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G20 leaders face tough climate talks

Leaders of the Group of 20 major economies sit down for a second day of talks faced with the difficult task of bridging their differences on how to combat global warming ahead of a crucial United Nations summit on climate change.

The first day of the Rome summit – the leaders’ first face-to-face gathering since the start of the COVID pandemic – focused mainly on health and the economy, while climate and the environment is front and centre of Sunday’s agenda.

Climate scientists and activists are likely to be disappointed unless late breakthroughs are made, with drafts of the G20’s final communique showing little progress in terms of new commitments to curb pollution.

The G20 bloc, which includes Brazil, China, India, Germany and the United States, accounts for an estimated 80 per cent of the greenhouse gas emissions that scientists say must be steeply reduced to avoid climate catastrophe.

For that reason, this weekend’s gathering is seen as an important stepping stone to the UN’s COP26 climate summit attended by almost 200 countries, in Glasgow, Scotland, where most of the G20 leaders will fly directly from Rome.

“The latest reports are disappointing, with little sense of urgency in the face of an existential emergency,” said Oscar Soria of the activist network Avaaz.

“There is no more time for vague wish-lists, we need concrete commitments and action.”

A fifth draft of the G20’s final statement seen by Reuters on Saturday did not toughen the language on climate action compared with previous versions, and in some key areas, such as the need to achieve net zero emissions by 2050, it softened it.

This mid-century target date is a goal that United Nations experts say is needed to cap global warming at 1.5C, seen as the limit to avoid a dramatic acceleration of extreme events such as droughts, storms and floods.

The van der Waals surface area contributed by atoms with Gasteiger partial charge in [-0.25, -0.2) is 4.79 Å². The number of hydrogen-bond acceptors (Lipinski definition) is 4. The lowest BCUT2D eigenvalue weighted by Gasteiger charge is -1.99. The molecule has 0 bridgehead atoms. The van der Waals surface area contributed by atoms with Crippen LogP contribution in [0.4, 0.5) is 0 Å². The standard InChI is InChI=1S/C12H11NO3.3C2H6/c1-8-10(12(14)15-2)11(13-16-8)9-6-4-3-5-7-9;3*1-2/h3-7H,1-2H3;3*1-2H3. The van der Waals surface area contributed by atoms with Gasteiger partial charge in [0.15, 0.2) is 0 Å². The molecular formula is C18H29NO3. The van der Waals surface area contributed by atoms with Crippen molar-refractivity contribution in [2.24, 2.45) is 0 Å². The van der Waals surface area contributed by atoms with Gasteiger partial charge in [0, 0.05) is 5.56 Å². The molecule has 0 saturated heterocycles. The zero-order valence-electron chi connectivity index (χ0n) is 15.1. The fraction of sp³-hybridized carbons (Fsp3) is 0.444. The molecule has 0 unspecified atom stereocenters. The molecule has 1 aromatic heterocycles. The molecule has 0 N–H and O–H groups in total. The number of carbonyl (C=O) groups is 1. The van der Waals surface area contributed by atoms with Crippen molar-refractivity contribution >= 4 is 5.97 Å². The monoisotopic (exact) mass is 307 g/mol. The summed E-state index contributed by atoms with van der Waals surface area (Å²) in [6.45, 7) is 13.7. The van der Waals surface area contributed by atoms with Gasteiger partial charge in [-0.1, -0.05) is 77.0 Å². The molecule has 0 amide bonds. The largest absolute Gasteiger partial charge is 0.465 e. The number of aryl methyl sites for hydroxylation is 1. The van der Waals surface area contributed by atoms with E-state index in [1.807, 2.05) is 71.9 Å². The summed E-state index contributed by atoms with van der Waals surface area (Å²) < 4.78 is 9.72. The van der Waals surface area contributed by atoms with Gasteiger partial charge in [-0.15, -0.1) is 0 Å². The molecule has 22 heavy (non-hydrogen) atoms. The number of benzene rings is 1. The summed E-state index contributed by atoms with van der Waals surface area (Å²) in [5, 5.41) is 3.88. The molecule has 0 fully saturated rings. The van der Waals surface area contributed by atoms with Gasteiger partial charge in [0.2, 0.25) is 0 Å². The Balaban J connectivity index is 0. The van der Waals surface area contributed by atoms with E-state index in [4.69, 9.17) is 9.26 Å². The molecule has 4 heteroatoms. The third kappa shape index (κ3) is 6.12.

UN experts say even if current national plans to curb emissions are fully implemented, the world is headed for global warming of 2.7C.

The planet’s largest carbon emitter China, is aiming for net zero in 2060, while other major polluters such as India and Russia have also not committed to the mid-century deadline.

G20 energy and environment ministers who met in Naples in July failed to reach agreement on setting a date to phase out fossil fuel subsidies and end coal power , asking the leaders to find a resolution at this weekend’s summit.

Based on the latest draft, they have made little progress, pledging to “do our utmost” to stop building new coal power plants before the end of the 2030s and saying they will phase out fossil fuel subsidies “over the medium term.”

On the other hand, they do pledge to halt financing of overseas coal-fired power generation by the end of this year.

Some developing countries are reluctant to commit to steep emission cuts until rich nations make good on a pledge made 12 years ago to provide $100 billion per year from 2020 to help them tackle the effects of global warming.

Leaders on Saturday endorsed an OECD deal on a global minimum corporate tax of 15 per cent, with a view to have the rules in force in 2023.

The move is a linchpin of new international tax rules aimed at blunting the edge of fiscal paradises amid skyrocketing profits of some multinational businesses.

Also on Saturday, German Chancellor Angela Merkel said the G20 aimed to set up a financing mechanism to prepare for future pandemics.

Reuters with AP and DPA

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